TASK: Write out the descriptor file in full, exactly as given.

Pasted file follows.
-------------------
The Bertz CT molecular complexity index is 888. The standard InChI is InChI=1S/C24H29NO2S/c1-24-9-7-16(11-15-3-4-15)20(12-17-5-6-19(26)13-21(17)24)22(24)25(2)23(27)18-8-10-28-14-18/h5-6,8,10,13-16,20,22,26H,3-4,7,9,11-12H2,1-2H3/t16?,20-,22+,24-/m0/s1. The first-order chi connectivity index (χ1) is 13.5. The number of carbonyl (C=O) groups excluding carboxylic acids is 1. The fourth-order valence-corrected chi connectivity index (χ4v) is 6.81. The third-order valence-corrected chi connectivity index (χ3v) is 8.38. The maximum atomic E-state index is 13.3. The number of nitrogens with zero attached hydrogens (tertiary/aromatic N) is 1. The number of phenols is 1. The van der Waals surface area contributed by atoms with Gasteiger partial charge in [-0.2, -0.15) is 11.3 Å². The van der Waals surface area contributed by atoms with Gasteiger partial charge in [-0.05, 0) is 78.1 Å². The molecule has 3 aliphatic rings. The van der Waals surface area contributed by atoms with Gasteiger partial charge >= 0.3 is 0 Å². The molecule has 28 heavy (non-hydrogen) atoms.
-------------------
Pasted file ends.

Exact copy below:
The Bertz CT molecular complexity index is 888. The standard InChI is InChI=1S/C24H29NO2S/c1-24-9-7-16(11-15-3-4-15)20(12-17-5-6-19(26)13-21(17)24)22(24)25(2)23(27)18-8-10-28-14-18/h5-6,8,10,13-16,20,22,26H,3-4,7,9,11-12H2,1-2H3/t16?,20-,22+,24-/m0/s1. The first-order chi connectivity index (χ1) is 13.5. The number of carbonyl (C=O) groups excluding carboxylic acids is 1. The fourth-order valence-corrected chi connectivity index (χ4v) is 6.81. The third-order valence-corrected chi connectivity index (χ3v) is 8.38. The maximum atomic E-state index is 13.3. The number of nitrogens with zero attached hydrogens (tertiary/aromatic N) is 1. The number of phenols is 1. The van der Waals surface area contributed by atoms with Gasteiger partial charge in [-0.2, -0.15) is 11.3 Å². The van der Waals surface area contributed by atoms with Gasteiger partial charge in [-0.05, 0) is 78.1 Å². The molecule has 3 aliphatic rings. The van der Waals surface area contributed by atoms with Gasteiger partial charge >= 0.3 is 0 Å². The molecule has 28 heavy (non-hydrogen) atoms.